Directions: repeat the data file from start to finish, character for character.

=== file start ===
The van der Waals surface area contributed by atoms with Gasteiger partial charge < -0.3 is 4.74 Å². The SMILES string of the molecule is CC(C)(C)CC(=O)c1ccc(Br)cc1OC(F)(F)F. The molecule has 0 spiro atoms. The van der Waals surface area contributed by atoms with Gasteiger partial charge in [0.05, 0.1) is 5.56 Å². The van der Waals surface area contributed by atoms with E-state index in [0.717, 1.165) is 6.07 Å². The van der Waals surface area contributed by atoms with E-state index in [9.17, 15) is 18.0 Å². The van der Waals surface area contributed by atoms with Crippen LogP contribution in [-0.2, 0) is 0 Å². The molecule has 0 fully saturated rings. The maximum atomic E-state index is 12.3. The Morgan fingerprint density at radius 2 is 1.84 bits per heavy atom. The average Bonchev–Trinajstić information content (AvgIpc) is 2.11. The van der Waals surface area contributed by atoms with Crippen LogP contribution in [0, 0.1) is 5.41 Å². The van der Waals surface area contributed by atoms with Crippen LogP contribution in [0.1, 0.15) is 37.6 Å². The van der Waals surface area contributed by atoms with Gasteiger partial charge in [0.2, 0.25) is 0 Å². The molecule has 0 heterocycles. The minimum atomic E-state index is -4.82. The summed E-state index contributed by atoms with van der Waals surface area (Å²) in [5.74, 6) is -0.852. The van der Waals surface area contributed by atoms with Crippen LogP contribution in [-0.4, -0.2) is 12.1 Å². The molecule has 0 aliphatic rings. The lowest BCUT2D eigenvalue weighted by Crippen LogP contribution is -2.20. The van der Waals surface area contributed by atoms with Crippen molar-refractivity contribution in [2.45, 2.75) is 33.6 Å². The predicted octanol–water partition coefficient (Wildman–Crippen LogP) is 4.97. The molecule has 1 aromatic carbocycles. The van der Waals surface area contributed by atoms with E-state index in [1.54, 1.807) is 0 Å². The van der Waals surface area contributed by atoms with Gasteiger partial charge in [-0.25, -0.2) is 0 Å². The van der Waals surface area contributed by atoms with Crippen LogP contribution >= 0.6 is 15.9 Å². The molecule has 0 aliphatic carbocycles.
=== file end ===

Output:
The van der Waals surface area contributed by atoms with Gasteiger partial charge < -0.3 is 4.74 Å². The SMILES string of the molecule is CC(C)(C)CC(=O)c1ccc(Br)cc1OC(F)(F)F. The molecule has 0 spiro atoms. The van der Waals surface area contributed by atoms with Gasteiger partial charge in [0.05, 0.1) is 5.56 Å². The van der Waals surface area contributed by atoms with E-state index in [0.717, 1.165) is 6.07 Å². The van der Waals surface area contributed by atoms with E-state index in [9.17, 15) is 18.0 Å². The van der Waals surface area contributed by atoms with Crippen LogP contribution in [-0.2, 0) is 0 Å². The molecule has 0 fully saturated rings. The maximum atomic E-state index is 12.3. The Morgan fingerprint density at radius 2 is 1.84 bits per heavy atom. The average Bonchev–Trinajstić information content (AvgIpc) is 2.11. The van der Waals surface area contributed by atoms with Crippen LogP contribution in [0, 0.1) is 5.41 Å². The van der Waals surface area contributed by atoms with Crippen LogP contribution in [0.1, 0.15) is 37.6 Å². The van der Waals surface area contributed by atoms with Gasteiger partial charge in [0.2, 0.25) is 0 Å². The molecule has 0 heterocycles. The minimum atomic E-state index is -4.82. The summed E-state index contributed by atoms with van der Waals surface area (Å²) in [5.74, 6) is -0.852. The van der Waals surface area contributed by atoms with Crippen LogP contribution in [-0.4, -0.2) is 12.1 Å². The molecule has 0 aliphatic rings. The lowest BCUT2D eigenvalue weighted by Crippen LogP contribution is -2.20. The van der Waals surface area contributed by atoms with Crippen molar-refractivity contribution in [2.45, 2.75) is 33.6 Å². The predicted octanol–water partition coefficient (Wildman–Crippen LogP) is 4.97. The molecule has 1 aromatic carbocycles. The van der Waals surface area contributed by atoms with E-state index in [1.54, 1.807) is 0 Å². The van der Waals surface area contributed by atoms with Gasteiger partial charge in [-0.25, -0.2) is 0 Å². The van der Waals surface area contributed by atoms with Crippen LogP contribution >= 0.6 is 15.9 Å². The molecule has 0 aliphatic carbocycles.